Center for Cognition and Neuroethics


Who We Are


The Center for Cognition and Neuroethics (CCN) is a joint venture between the Philosophy Department at the University of Michigan-Flint and the Insight Institute of Neurosurgery and Neuroscience (IINN). CCN supports interdisciplinary research with the conviction that the skills and knowledge that scholars from different disciplines bring to a partnership enrich and inform the others, creating unique, synergistic research that would not be possible in an isolated disciplinary environment.


What We Do

CCN promotes both the exploration of the conceptual foundations of the neurosciences and the careful study of the legal, political, social and ethical implications of their advances. We are committed to breaking down barriers that exist not only between scholarly disciplines but that surround professions. We support research activities across multiple fields and professions by creating, fostering, and supporting collaborations and communication across student and professional spheres. From opening doors for students to advancing careers of professionals, from working with local clinicians to collaborating with scholars around the world, our student seminars, academic conferences, and professional publications have set in motion events that will have long-lasting and valuable impact.


Our Mission is to inspire students and professionals to examine, challenge and transform ideas to provide necessary research spaces and resources, to provide the point of interaction to create opportunities for connections, collaborations and partnerships, and to connect sympathetic scholars, lawmakers, clinicians, researchers and professionals throughout the world.

Underlying all CCN operations is one simple question: is there a better way? From conferences to publications and from administration to technology, we seek out and implement better approaches to help us achieve CCN’s goals efficiently and to optimally support the efforts of our project partners.

Our Projects


Ethics and the Brain

The progress of neuroscience has raised difficult questions about choice, free will and moral responsibility. We explore belief formation and action concerns moral and ethical responsibility, issues which in turn poses significant challenges to justifications for legal responsibility, state punishment and current penological practices ad policies. CCN brings together experts from philosophy, social and natural sciences, the law and policy planning to explore the complex relationship between what research is telling us about how humans work, and the assumptions founding social policy and law.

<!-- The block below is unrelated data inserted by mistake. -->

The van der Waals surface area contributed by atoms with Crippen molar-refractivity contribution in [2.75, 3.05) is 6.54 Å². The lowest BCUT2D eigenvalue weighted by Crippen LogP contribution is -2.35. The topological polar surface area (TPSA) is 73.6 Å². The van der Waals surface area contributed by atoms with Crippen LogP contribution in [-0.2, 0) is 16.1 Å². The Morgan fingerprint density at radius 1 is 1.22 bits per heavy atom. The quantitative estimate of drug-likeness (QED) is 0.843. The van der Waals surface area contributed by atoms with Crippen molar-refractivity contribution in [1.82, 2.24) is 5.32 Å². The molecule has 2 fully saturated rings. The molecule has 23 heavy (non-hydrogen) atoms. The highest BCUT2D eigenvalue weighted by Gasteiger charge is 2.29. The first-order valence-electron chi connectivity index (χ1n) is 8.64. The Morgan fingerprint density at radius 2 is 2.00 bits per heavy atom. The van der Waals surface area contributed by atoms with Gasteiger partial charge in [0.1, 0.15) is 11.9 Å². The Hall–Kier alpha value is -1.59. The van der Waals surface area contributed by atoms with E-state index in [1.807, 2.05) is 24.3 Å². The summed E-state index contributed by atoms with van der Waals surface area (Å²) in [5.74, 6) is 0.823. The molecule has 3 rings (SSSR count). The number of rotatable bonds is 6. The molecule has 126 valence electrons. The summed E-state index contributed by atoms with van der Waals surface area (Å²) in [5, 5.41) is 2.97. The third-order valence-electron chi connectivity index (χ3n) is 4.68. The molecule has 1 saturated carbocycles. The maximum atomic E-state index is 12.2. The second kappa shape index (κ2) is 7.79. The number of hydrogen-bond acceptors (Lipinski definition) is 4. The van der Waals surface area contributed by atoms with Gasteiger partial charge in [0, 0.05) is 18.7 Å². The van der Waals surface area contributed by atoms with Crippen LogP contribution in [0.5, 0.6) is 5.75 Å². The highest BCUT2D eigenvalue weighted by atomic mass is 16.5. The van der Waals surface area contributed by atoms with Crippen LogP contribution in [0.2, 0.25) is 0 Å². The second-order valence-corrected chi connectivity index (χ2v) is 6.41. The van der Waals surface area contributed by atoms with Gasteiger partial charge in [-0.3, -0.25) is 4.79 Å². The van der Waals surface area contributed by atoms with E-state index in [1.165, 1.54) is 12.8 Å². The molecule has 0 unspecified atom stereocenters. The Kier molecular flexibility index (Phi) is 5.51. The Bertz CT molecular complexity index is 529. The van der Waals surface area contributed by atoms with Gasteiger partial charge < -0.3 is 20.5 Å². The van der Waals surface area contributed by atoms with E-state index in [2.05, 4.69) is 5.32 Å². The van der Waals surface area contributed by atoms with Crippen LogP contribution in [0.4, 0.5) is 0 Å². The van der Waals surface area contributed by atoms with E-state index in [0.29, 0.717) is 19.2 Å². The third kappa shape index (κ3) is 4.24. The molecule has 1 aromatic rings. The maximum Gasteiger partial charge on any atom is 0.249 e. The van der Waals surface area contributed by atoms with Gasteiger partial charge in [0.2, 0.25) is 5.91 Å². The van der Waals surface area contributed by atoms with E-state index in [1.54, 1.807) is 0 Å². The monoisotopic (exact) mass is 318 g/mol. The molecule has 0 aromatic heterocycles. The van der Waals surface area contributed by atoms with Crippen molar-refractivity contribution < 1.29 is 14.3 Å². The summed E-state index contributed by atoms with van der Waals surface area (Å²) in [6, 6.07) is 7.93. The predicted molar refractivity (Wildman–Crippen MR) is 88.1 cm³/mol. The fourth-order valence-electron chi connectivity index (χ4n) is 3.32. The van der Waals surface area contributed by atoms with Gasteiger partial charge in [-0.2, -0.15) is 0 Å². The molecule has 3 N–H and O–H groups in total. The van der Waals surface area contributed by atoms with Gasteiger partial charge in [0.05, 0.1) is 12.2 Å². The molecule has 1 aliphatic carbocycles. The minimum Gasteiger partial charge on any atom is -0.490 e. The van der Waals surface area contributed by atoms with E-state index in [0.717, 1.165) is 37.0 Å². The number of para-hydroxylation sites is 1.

Ethical Urban Living

Urban areas are towns, cities, and suburbs that feature high population densities situated in a built-up physical landscape. Within these spaces, social policies and legal institutions have a dramatic effect on the way we are able to live our lives, from quality of water, air and food issues to employment, educational and cultural opportunities and experiences; from matters of public and private health, safety and security to the expression of justice, liberty and freedom.

Situated in Flint, MI, CCN and the Sylvester Broome Empowerment Village take seriously that policy decisions and social practices, both historical and current, have dramatically shaped and controlled the lives of individuals living in urban settings.

We bring together community members, researchers, academics and scholars as well as artists, performers, therapists, clinicians, policy-makers and educators to discover, implement, and advocate for social policies and practices, both locally and nationally, that will realize fairer, more just, and more equitable opportunities for all who live together in modern urban environments.

Through our organizational structure, programming, publications, and advocacy work we seek to center and amplify the voices of individuals who have been historically marginalized and systematically excluded from public policy decision making processes. In particular, we seek to amplify the voices of:

  • Native Americans, African Americans, Latinx Americans, and other historically marginalized groups of color
  • Immigrants and refugees
  • Low income individuals and families
  • The currently and formerly homeless
  • The currently and formerly incarcerated and individuals impacted by the criminal justice system
  • Sex workers
  • Religious and ethnic minorities
  • Individuals with mental health conditions
  • Individuals with disabilities
  • Other groups who have been excluded from social policy decision making in urban spaces.